Cultural Differences

Reviewing the visits to the site since its launch, I was struck by the international identity of those who had clicked on the website. Four were from Greece, and one was from Israel. As an Army Officer I spent twenty-four years in the military; sixteen of those specifically related to duties as a Foreign Area Officer (FAO.) Additionally, after retirement, I travelled worldwide as an Independent Contractor for another ten years. Those twenty-six years gave me an appreciation for people of different races and creeds – their languages, customs, cuisine, art and religion. They highlighted our similarities as well as our differences and opened a window into the world and an understanding of different cultures that unfortunately many individuals do not share.

As westward expansion took place after the Civil War, it was the inability of the different cultures (Indian and white) to understand one another that led to conflict along the frontier. Neither side understood the other’s perspective, nor made much of an attempt to do so. The result was violent confrontation instead of accommodation, and the eventual defeat and subjugation of Native Americans.

It is in this context that the story told in my novel Palo Duro takes place. Hence, when I write that “Our Past is Prologue” it is meant to convey the message that there is much to be learned from history. Today we are witnessing misunderstandings and divisions that without context may seem to be unprecedented. However, it behooves us to draw parallels with the past and realize that our common goals and aspirations are far more important than our differences. The clash of cultures and ideologies is not predetermined. We have much more to gain through cooperation than confrontation, through inclusion not exclusion, through dialogue instead of intransigence.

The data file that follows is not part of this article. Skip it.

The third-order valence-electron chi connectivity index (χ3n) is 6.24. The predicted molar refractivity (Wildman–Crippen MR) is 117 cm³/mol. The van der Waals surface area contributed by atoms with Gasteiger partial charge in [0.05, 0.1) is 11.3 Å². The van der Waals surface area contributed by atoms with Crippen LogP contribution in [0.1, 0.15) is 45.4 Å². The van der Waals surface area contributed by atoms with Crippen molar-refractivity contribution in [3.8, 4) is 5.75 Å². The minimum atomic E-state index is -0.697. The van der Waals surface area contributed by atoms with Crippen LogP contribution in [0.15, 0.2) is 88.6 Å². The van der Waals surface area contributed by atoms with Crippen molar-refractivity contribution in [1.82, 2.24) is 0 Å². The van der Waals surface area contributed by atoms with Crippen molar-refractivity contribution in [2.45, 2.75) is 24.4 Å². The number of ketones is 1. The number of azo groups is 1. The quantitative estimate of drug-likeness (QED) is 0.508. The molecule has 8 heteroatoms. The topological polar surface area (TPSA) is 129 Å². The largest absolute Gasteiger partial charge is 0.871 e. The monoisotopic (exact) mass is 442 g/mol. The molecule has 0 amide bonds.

In the end, both sides lost something; the Indians their freedom and way of life, the white man his freedom and sense of rugged individuality. Nostalgia over these losses resulted in the Wild West shows, dime novels, books, and eventually motion pictures. They seldom reflected the harsh realities of life by either side.  —  excerpt from Palo Duro.

Opening Dialogue

It is rather daunting launching a blog, especially if you’ve never written one before. How do you introduce yourself or your topic? Where do you start?

In 2014 I was diagnosed with Stage IV cancer resulting in treatment often referred to as the trifecta by cancer patients – chemotherapy, radiation, and surgery. Needless to say it was a life altering experience that required a reassessment of careers. For twenty-four years I’d worn the uniform of the U.S. Army, for another five I’d been a management director of a computer software company, and following the events on 9/11 I’d served as an independent contractor providing counterintelligence support worldwide. All of these jobs, if not demanding a 24/7 commitment, did require an energy that I no longer possessed. Nonetheless, sitting idle while undergoing treatment was not an option, so to maintain my sanity I turned to writing.

My first book, “Silver Taps,” was published in 2015 by Outskirts Press. It is a personal memoir; a tribute to my alma mater Texas A&M University, and an exploration of my relationship with my father, a veteran of World War II, Korea, and Vietnam who passed away from Alzheimer’s disease. Its positive reception and the enjoyment I found in writing led to my second effort, “Palo Duro,” a historical novel focused on the Indian Wars in the Southern Plains at the end of the nineteenth century. It has just recently been released by Page Publishing.

The two books may seem worlds apart, yet both are connected by the love and respect I had for my father and the love he passed on to me for history and the Old West. Certainly history is not everyone’s cup of tea. Facts, dates, events, and historical figures in and of themselves can be dry sterile material; yet the historical fiction genre allows the writer latitude in bringing a particular historical period and the people involved to life. Similarly, the western may not hold the public’s attention as it once did in cinema or published media, yet it remains a window into our past, the expansion of our borders east to west, and the rugged individualism and entrepreneurship that forged a nation.

Both my books are currently available through retail and digital distributors (OutskirtsPress.com, PagePublishing.com, Barnes & Noble, and Amazon).

As we continue this conversation, I look forward to your feedback, questions, comments, and reviews on either or both.